Chlamydia (along with all other STDs) is on the rise in the UK.
The solution: it's obvious. More screening - every time you 'change partner.' (NB Two points of interest here; one is that we hear this so often: 'the policy isn't working -I know, let's do more of it!'; the second is that the universal solution to all our sexual troubles, the condom, does not get a look-in in this discussion.... could there be a reason for that?...)
Avoiding unhealthy 'lifestyle choices' is, curiously, never mentioned in this context (compare that with smoking, obesity, alcohol- related illness etc etc) Could it be that our political, media and medical lords and masters (and their mistresses) are so wedded to a life of promiscuity that the alternative is unthinkable? Or is it that they behave differently, but think we plebs are so contemptible that we are unable to behave responsibly? Or are they simply governed by the fear of saying something that would open them to criticism, charges of moralising, and ridicule?
Dominique was at a friend's today, so we took the opportunity of doing a slightly more challenging walk than we might otherwise have done (at least, I took the opportunity: Anna and the kids foolishly let me choose the route).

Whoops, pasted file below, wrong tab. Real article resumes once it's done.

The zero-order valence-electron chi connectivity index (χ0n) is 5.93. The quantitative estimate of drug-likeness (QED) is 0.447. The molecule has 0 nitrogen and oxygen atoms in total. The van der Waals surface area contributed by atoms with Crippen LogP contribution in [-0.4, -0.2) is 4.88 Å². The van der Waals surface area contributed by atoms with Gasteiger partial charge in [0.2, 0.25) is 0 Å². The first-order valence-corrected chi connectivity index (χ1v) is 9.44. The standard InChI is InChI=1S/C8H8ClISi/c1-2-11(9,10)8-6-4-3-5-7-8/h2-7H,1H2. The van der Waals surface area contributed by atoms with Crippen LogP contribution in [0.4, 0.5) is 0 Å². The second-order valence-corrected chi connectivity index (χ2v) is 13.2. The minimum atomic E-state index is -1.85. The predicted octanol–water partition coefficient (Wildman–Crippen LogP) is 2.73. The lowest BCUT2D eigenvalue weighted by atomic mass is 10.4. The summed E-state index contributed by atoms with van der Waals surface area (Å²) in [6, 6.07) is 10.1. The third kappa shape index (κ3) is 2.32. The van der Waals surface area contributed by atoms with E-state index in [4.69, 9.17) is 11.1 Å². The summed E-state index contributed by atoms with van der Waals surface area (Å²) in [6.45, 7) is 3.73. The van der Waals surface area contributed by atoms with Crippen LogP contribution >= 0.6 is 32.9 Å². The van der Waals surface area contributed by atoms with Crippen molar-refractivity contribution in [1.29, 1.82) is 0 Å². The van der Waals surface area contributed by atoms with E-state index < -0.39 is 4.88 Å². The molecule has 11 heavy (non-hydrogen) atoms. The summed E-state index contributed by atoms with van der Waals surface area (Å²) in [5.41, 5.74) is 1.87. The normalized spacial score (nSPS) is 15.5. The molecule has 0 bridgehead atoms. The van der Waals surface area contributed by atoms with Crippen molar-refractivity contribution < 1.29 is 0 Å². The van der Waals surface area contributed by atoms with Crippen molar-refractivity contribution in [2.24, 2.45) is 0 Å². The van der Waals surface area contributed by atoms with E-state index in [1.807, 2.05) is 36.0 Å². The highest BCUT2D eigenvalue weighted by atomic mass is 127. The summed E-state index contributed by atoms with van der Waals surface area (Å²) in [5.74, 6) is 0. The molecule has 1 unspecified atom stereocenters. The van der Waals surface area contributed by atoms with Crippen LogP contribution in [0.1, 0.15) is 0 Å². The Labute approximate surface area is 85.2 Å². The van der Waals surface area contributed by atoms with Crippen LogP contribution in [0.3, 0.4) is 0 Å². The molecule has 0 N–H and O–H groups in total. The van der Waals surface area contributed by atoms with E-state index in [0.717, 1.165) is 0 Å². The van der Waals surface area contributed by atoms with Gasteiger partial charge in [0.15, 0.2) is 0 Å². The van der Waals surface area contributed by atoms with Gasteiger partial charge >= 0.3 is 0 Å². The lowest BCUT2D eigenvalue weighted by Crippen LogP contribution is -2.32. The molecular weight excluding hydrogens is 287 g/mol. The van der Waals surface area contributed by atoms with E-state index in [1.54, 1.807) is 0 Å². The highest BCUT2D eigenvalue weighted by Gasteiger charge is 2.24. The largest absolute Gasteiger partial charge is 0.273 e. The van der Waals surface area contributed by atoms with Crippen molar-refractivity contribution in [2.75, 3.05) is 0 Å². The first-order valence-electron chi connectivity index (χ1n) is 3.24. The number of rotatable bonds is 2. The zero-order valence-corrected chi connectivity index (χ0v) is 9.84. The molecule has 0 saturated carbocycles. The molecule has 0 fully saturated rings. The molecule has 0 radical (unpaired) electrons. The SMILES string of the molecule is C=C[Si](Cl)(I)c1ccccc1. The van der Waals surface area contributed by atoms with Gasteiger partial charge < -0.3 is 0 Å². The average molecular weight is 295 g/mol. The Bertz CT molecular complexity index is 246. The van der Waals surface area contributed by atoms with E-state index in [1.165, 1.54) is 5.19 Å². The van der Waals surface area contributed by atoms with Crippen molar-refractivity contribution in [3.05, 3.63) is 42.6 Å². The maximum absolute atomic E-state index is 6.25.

Started at Midday or thereabouts, so belted out the Regina Caeli to get us going...
It ended up being 9 miles, and included 2000 feet of height gain, mainly at the start, but with quite a pull between miles 6 and 7, just when people were beginning to tire.
The weather was cool, but the wind was ferocious at times on the high exposed ground, and for the last mile or two there was driving rain, too.
Oh and we had a picnic at the end of the first ascent, sheltered (well that's over-stating it, perhaps) by a small hill.
This is what the holidays are for: a fabulous time was had by all - and some of them are still speaking to me...
Philip Pullman’s new novel presents an astonishing new thesis to the world: Jesus of Nazareth was a nice chap who told some lovely stories and was unjustly killed. Then His followers created a bureaucracy to develop, institutionalise and perpetuate a view of Him, as God incarnate, that was never part of His own teaching.
Apart from being an old, tired heresy, (Pullman’s a bit like a five year old, running around pleased with himself at being the first to discover that the moon is made of cheese), this shows an incredibly ignorant or lazy reading of the Gospels.
A large part of Our Lord’s life was spent deliberately raising the question: who am I? He then spectacularly and repeatedly answered it and proved the answer.